• These soils are red and yellow in colour. These soils have been formed by fragmentation of archaean granite rocks and are rich in iron and aluminium but deficient in lime, phosphate, nitrogen, potash and humus content.
  • Locally, these are known as bhonta. These soil are suitable for the cultivation of pulse, oilseeds, millets,etc.

Soils of Bundelkhand Region

  • Soils of Bundelkhand region have been derived from the weathering of igneous and metamorphic rocks like granite and gneiss.
  • The soil can broadly be divided into two main groups.
    • Black Soil or Regur soil
    • Red Soil
  • Black Soil– Black soils are old and well developed soils. These are known for their moisture-holding capacity. It swells with moisture and develops cracks when dry. It is calcareous and fertile. It also has potassium and magnesium but lacks in phosphorus, nitrogen and humus content. Two kinds of black soils are found in Bundelkhand region of Uttar Pradesh- Mar and Kabar.
    • Mar Black Soil
      • The soil is rich in organic content. It has fine grains thus prone to waterlogging. It has a clayey texture.
      • Minimal or no fertiliser is required due to the high humus content in the soil. It also contains small calcareous deposits called kankar.
      • The soil is found in parts of Jalaun, Hamirpur, Jhansi and Banda.
      • It is also known as black cotton soil.
    • Kabar Black Soil
      • Its colour varies from dark to grey-black. It has a coarse grain structure.
      • Kabar soil is found in Lalitpur, Banda, Jalaun and Hamirpur districts of Bundelkhand.
      • It is known for its extreme adhesiveness. It quickly dries and turns into hard blocks.
  • Red Soils-These are of two types:
    • Parua Soil
      • This soil has sandy to clayey texture. This variety of red soil has yellowish colour.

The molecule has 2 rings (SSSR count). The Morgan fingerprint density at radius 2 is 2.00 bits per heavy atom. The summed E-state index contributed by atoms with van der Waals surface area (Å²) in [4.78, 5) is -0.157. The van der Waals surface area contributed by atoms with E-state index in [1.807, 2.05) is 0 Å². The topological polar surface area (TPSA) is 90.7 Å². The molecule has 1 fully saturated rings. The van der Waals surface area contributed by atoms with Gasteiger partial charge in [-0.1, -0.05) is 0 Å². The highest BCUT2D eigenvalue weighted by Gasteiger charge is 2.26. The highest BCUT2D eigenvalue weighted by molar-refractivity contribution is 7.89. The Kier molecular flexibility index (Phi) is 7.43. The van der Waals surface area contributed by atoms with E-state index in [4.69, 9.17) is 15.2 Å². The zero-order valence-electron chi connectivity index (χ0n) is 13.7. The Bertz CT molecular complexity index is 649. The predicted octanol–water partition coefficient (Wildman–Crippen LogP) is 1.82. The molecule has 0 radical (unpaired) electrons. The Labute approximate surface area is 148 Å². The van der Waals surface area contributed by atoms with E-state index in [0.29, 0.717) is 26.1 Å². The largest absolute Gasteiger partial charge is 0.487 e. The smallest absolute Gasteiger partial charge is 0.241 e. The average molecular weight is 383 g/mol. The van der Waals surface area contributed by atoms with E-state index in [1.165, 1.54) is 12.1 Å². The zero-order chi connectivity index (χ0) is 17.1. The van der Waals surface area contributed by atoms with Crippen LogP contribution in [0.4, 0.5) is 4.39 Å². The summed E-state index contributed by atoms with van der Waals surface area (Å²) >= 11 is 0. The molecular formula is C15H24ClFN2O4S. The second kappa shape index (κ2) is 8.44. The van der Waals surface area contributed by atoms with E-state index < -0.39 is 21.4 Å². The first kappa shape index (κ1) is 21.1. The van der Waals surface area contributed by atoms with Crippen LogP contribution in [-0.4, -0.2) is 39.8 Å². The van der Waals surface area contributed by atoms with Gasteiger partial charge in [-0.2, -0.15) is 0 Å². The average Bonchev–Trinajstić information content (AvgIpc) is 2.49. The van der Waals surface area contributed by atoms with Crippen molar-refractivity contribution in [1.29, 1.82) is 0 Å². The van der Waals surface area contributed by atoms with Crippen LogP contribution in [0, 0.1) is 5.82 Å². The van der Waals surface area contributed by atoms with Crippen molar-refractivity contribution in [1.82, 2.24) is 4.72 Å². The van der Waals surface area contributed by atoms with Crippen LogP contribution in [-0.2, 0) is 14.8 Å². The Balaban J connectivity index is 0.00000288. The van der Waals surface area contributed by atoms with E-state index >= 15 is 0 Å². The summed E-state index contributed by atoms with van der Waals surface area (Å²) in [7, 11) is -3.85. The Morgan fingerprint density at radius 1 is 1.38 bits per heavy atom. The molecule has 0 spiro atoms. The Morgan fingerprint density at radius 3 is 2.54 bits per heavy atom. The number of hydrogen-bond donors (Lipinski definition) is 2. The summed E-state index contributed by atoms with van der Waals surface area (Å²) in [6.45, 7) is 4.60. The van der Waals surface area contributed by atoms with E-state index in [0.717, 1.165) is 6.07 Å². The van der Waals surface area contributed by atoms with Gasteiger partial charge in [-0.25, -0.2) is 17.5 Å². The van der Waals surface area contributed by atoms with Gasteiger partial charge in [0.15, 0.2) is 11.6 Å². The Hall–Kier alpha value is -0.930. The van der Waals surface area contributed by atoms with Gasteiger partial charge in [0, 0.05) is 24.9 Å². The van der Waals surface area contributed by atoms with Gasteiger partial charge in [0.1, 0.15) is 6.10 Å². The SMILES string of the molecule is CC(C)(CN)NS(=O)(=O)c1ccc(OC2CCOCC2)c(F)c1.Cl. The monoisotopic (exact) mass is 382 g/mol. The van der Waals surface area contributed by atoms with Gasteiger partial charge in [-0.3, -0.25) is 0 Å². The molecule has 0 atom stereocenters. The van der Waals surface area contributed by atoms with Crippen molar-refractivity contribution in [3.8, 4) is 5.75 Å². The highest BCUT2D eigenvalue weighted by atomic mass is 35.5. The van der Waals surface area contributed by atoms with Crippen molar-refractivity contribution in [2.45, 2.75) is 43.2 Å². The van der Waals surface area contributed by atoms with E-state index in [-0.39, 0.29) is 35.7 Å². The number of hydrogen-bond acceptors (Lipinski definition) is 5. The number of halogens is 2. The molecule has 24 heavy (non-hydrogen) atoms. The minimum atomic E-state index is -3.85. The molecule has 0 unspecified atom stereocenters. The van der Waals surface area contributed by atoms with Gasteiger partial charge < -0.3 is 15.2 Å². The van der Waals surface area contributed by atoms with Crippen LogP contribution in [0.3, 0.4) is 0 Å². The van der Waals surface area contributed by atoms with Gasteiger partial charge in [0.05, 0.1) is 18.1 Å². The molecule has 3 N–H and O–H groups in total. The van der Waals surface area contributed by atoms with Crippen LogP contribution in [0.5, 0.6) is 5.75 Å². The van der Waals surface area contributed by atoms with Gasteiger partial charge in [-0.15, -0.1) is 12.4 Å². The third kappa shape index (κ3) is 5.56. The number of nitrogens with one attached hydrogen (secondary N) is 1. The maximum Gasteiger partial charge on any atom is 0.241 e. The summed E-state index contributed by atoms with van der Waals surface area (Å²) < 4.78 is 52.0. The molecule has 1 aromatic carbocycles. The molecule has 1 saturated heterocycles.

• It is found throughout Bundelkhand region in Uttar Pradesh.
      • Due to the coarse-grained structure, these soils are well aerated.
      • These are suitable for the cultivation of wheat, gram, sorghum, etc. with the availability of fertilisers and irrigation.
    • Rakar Soil
      • These are coarse-grained soils with reddish-brown colour. Their reddish colour is attributed to the presence of ferric oxide. The colour of soil varies based on the iron content.
      • These are slightly acidic and permeable soils. These are also known as pathari. The soil is rich in potash but lacks phosphate and Nitrogen.
      • These are susceptible to leaching.These soils are generally found on the sloping grounds.
      • These are generally not suitable for agriculture but the cultivation of gram, oilseeds, etc. is feasible in some regions.
  • Aravali Soil– Aravali soil is found in the parts of Agra district. It hasa reddish colour. It is brought by Chambal and its tributaries.

Other Soils of Uttar Pradesh

  • Apart from above-mentioned soils, some other soils are also found in small patches in Uttar Pradesh:
    • Mant and Banjar– These two soils are found in the eastern parts of Uttar Pradesh in districts of Gorakhpur, Basti, Maharajganj, Siddharthnagar and Gonda.
      • The mant soil is loamy, sandy and calcareous. It is known to retain more water.
      • Banjar soil has lesser calcium deposits and it is loamy to sandy loam in texture.
    • Dooh– Dooh is the soil of waterlogged areas near river banks.
    • Bhaat– Bhaat soil is found in the Kushinagar district. It has aluminium deposits and is suitable for cultivation of millets.
    • Bhur– Bhurs are the undulating deposits of sandy soils in Bangar region. These are brought with the wind. These are prominent in Upper Ganga-Yamuna Doab region.
    • Maad– Maad issimilar to black regur soil. It is a clayey soil. It is rich in iron and aluminium. It is found in western districts of southern Uttar Pradesh. It is made by the weathering of Precambrian rocks.